Tishman Speyer is proud to announce that all 650 homes at The Infinity are now closed.line feed character in
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- Chronos Interactive. "The Infinity - Cupertino Electric, Inc". Retrieved 17 December 2015.
- King, John (July 26, 2003). "S.F. planners delay Rincon Hill towers vote Commissioners want more time to think about the high-rises". The San Francisco Chronicle. Retrieved August 23, 2010.
- King, John (September 5, 2003). "Residential tower plans approved by S.F. agency 4 huge structures still need supervisors' nod". The San Francisco Chronicle. Retrieved August 23, 2010.
- Herel, Suzanne (January 1, 2004). "S.F. supes OK huge Rincon high-rises 4 buildings double area housing units". The San Francisco Chronicle. Retrieved August 23, 2010.
- Herel, Suzanne (February 4, 2004). "San Francisco Supervisors OK Rincon Hill towers". The San Francisco Chronicle. Retrieved August 23, 2010.
- "The Infinity (300 SPEAR STREET), San Francisco, CA". Webcor. Retrieved August 23, 2010.
- Site description based on Google Earth images.
- "INSIGHT: RINCONoitering: How Vancouver Ideas Do – and Do Not Help – in Shaping San Francisco's First High Density Neighborhood – Part I". ArchNewsNow. January 22, 2004. Retrieved August 23, 2010.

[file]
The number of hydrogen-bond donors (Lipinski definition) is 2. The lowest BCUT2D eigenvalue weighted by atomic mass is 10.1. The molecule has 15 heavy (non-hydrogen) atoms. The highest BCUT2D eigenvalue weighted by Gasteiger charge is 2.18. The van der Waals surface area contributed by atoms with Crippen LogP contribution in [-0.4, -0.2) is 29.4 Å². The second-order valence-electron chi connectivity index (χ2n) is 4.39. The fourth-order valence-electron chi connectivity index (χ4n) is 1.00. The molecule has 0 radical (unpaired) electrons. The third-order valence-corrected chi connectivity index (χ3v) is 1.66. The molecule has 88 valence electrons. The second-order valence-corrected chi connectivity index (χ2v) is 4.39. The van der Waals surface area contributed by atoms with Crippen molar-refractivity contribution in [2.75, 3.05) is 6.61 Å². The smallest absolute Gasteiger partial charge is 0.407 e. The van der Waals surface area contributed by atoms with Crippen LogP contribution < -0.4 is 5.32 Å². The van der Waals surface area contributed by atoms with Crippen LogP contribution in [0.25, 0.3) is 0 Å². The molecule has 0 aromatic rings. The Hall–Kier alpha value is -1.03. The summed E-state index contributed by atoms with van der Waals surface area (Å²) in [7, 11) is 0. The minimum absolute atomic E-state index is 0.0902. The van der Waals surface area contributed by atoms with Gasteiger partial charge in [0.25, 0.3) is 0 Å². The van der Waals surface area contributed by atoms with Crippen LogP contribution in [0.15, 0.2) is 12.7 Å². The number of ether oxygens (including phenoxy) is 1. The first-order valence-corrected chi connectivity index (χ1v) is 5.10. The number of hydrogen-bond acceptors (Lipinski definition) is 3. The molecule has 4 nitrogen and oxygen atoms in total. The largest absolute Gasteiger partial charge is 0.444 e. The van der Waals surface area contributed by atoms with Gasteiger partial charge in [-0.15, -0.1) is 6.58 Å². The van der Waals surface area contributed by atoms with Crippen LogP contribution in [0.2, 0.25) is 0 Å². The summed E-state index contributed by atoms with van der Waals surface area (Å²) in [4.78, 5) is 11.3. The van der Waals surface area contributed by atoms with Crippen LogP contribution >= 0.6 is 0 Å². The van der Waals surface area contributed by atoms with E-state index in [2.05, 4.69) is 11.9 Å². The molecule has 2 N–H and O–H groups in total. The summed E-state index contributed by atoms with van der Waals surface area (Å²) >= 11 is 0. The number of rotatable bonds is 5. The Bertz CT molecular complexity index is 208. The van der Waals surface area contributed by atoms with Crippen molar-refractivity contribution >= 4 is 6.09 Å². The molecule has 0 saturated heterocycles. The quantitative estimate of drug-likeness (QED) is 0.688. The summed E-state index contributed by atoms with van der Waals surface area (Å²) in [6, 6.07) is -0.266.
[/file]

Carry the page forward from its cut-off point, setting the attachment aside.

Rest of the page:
- King, John (June 15, 2003). "A New Skyline Rincon Hill". The San Francisco Chronicle. Retrieved August 23, 2010.
- King, John (April 18, 2005). "Rincon Hill on the rise Slender towers, wide walkways would transform area". The San Francisco Chronicle. Retrieved August 23, 2010.
- Nolte, Carl (September 8, 2005). "Few clues unearthed about mystery ship buried after Gold Rush Dug up at condo project, site of old 'maritime junkyard'". The San Francisco Chronicle. Retrieved August 23, 2010.
- Nolte, Carl (January 28, 2006). "Experts dig up nautical past of long-buried 1818 whaler". The San Francisco Chronicle. Retrieved August 23, 2010.